srael and the militant Islamist group Hamas announced Tuesday that they had reached a deal to free Staff Sgt. Gilad Shalit, an Israeli soldier held captive in the Gaza Strip for five years, in exchange for the release of more than 1,000 Palestinians from Israeli prisons. Palestinians celebrated in the streets after hearing the news, and Shalit's parents thanked supporters, although they stopped short of dismantling the protest tent they put up a year ago to push for their son's freedom. If the deal is implemented, freed prisoners could start going home early next week. Here, a look at who benefits from the deal, and who gets hurt:
Shalit's release will lift a heavy emotional burden for the young soldier, his family, Prime Minister Benjamin Netanyahu, and Israelis in general. "The modest smiles on the faces of his parents, Noam and Aviva Shalit, upon hearing the news that their son will finally see the light of day after five years and four months of grueling secret captivity, will be hailed as an iconic moment in Israel," says Tony Karon at TIME. Netanyahu also wins kudos for striking a "painful deal" that was necessary to remove "a source of enduring national anguish and pain."
"Hamas will benefit politically from this deal," says Robert M. Danin at the Council on Foreign Relations. This strengthens the group's argument that its "hard-line approach pays greater dividends than the nonviolent tactics employed by Fatah's leader Mahmoud Abbas." And now, when Hamas-Fatah reunification talks inevitably begin again, Hamas, "having just secured so many prisoners," will have a stronger bargaining position than ever.
Egypt was a key player in helping to broker this deal — a much-needed victory. The country's transitional government and military leadership have been undermined by a string of embarrassments recently, say Daniel Nisman and Avi Yesawich at The Jerusalem Post. First came attacks on the Israeli embassy. Next up was sectarian violence between Egyptian Muslims and Coptic Christians — capped by a deadly police crackdown on Coptic protesters. But now, the key role Egypt played "in the brokerage of the prisoner swap allows them the renewed prestige of regional leader — even if it proves temporary."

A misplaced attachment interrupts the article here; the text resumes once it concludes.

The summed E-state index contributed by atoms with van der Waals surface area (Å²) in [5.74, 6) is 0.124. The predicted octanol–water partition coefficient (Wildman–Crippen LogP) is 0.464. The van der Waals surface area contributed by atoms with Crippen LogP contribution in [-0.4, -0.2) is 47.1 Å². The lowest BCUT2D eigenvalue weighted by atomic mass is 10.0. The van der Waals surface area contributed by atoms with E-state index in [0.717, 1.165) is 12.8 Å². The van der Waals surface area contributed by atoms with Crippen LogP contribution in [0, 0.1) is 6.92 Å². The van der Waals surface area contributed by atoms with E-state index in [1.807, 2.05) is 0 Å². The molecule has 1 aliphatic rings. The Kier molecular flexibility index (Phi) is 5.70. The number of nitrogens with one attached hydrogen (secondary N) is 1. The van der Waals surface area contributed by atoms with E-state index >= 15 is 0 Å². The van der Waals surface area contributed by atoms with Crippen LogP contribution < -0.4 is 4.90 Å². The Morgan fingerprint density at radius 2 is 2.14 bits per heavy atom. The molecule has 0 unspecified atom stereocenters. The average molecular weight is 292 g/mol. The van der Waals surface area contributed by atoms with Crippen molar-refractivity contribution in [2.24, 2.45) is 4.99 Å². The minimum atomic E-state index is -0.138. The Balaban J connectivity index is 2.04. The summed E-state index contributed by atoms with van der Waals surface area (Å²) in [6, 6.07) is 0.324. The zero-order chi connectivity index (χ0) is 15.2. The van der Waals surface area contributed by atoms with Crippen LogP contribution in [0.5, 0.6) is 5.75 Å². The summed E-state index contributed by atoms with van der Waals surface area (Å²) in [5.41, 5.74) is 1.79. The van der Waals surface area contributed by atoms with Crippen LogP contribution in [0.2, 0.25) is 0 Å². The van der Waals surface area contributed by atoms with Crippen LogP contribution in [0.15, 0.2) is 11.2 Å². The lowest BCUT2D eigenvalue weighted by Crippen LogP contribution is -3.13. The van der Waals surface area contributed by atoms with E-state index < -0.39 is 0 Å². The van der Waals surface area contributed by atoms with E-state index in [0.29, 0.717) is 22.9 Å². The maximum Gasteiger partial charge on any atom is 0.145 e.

"There's little political gain in the deal for Abbas," says Karon at TIME. He's touring the world to rally support for his push to get the U.N. to recognize a Palestinian state. Publicly, Abbas says he's happy about the release of any Palestinian, whether from Fatah or Hamas. But his Palestinian Authority had nothing to do with the deal, so deep down he's probably hoping that "the attention garnered by the prisoner swap passes quickly" so his "diplomatic quest" can return to center stage.
Israel's prime minister wrote the book, literally, on why it's important not to negotiate with terrorists, says Danin at the Council on Foreign Relations. So for Netanyahu, opening the prison gates "is a heavy price to pay" to win the freedom of a soldier. "It signals that Israel will indeed negotiate, albeit under duress, for hostages and with an organization that most of the world regards as terrorists." Netanyahu will also have to explain why he's willing to talk to Hamas, says Tod Robberson at The Dallas Morning News, but not to re-open peace talks with the Abbas' Palestinian government.
Yesterday's victims... and tomorrow's
Among the Palestinians to be released are "400 serving long sentences for some of the worst terrorist atrocities in the country's history," says Melanie Philips at Britain's Daily Mail. It's unclear whether they will be able to go home or have to live in exile, but their release will only encourage Islamists to capture more Israeli Defense Force (IDF) soldiers as bargaining chips. It also "makes it more likely that more Israelis will be murdered by terrorism in Israel, and demoralizes those soldiers who brought these 1,000 terrorists to justice in the first place."
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